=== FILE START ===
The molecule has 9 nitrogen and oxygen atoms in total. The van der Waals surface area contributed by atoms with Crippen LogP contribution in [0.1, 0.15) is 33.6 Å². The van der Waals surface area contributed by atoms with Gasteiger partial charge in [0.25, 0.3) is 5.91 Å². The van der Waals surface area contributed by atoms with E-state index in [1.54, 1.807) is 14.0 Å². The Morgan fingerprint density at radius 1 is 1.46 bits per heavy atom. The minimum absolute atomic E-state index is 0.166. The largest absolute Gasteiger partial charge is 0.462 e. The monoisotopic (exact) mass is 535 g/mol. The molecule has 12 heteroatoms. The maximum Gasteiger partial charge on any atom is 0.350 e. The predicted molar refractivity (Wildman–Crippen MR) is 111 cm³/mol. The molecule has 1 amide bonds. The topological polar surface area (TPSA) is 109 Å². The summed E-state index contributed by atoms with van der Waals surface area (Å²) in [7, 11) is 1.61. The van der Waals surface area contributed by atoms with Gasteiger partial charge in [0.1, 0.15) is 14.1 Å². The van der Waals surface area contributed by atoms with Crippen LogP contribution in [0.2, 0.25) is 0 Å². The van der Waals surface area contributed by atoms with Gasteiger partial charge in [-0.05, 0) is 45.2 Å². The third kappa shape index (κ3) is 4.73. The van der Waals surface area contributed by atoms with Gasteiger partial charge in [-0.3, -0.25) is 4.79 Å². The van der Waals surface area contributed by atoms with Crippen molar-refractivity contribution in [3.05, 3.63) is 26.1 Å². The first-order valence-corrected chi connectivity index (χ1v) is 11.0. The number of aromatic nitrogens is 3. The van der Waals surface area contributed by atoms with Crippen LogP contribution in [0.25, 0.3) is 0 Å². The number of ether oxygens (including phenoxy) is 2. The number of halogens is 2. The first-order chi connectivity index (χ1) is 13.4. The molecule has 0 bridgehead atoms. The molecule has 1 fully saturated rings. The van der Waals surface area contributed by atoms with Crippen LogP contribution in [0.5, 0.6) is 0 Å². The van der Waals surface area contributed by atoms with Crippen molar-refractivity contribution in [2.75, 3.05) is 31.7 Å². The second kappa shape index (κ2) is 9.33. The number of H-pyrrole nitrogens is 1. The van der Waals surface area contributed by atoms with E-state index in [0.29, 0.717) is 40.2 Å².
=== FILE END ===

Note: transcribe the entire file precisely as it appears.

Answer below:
The molecule has 9 nitrogen and oxygen atoms in total. The van der Waals surface area contributed by atoms with Crippen LogP contribution in [0.1, 0.15) is 33.6 Å². The van der Waals surface area contributed by atoms with Gasteiger partial charge in [0.25, 0.3) is 5.91 Å². The van der Waals surface area contributed by atoms with E-state index in [1.54, 1.807) is 14.0 Å². The Morgan fingerprint density at radius 1 is 1.46 bits per heavy atom. The minimum absolute atomic E-state index is 0.166. The largest absolute Gasteiger partial charge is 0.462 e. The monoisotopic (exact) mass is 535 g/mol. The molecule has 12 heteroatoms. The maximum Gasteiger partial charge on any atom is 0.350 e. The predicted molar refractivity (Wildman–Crippen MR) is 111 cm³/mol. The molecule has 1 amide bonds. The topological polar surface area (TPSA) is 109 Å². The summed E-state index contributed by atoms with van der Waals surface area (Å²) in [7, 11) is 1.61. The van der Waals surface area contributed by atoms with Gasteiger partial charge in [0.1, 0.15) is 14.1 Å². The van der Waals surface area contributed by atoms with Crippen LogP contribution in [0.2, 0.25) is 0 Å². The van der Waals surface area contributed by atoms with Gasteiger partial charge in [-0.05, 0) is 45.2 Å². The third kappa shape index (κ3) is 4.73. The van der Waals surface area contributed by atoms with Gasteiger partial charge in [-0.3, -0.25) is 4.79 Å². The van der Waals surface area contributed by atoms with Crippen molar-refractivity contribution in [3.05, 3.63) is 26.1 Å². The first-order valence-corrected chi connectivity index (χ1v) is 11.0. The number of aromatic nitrogens is 3. The van der Waals surface area contributed by atoms with Crippen LogP contribution in [0.25, 0.3) is 0 Å². The number of ether oxygens (including phenoxy) is 2. The number of halogens is 2. The first-order chi connectivity index (χ1) is 13.4. The molecule has 0 bridgehead atoms. The molecule has 1 fully saturated rings. The van der Waals surface area contributed by atoms with Crippen LogP contribution in [0.5, 0.6) is 0 Å². The van der Waals surface area contributed by atoms with Crippen molar-refractivity contribution in [2.75, 3.05) is 31.7 Å². The second kappa shape index (κ2) is 9.33. The number of H-pyrrole nitrogens is 1. The van der Waals surface area contributed by atoms with E-state index in [0.29, 0.717) is 40.2 Å².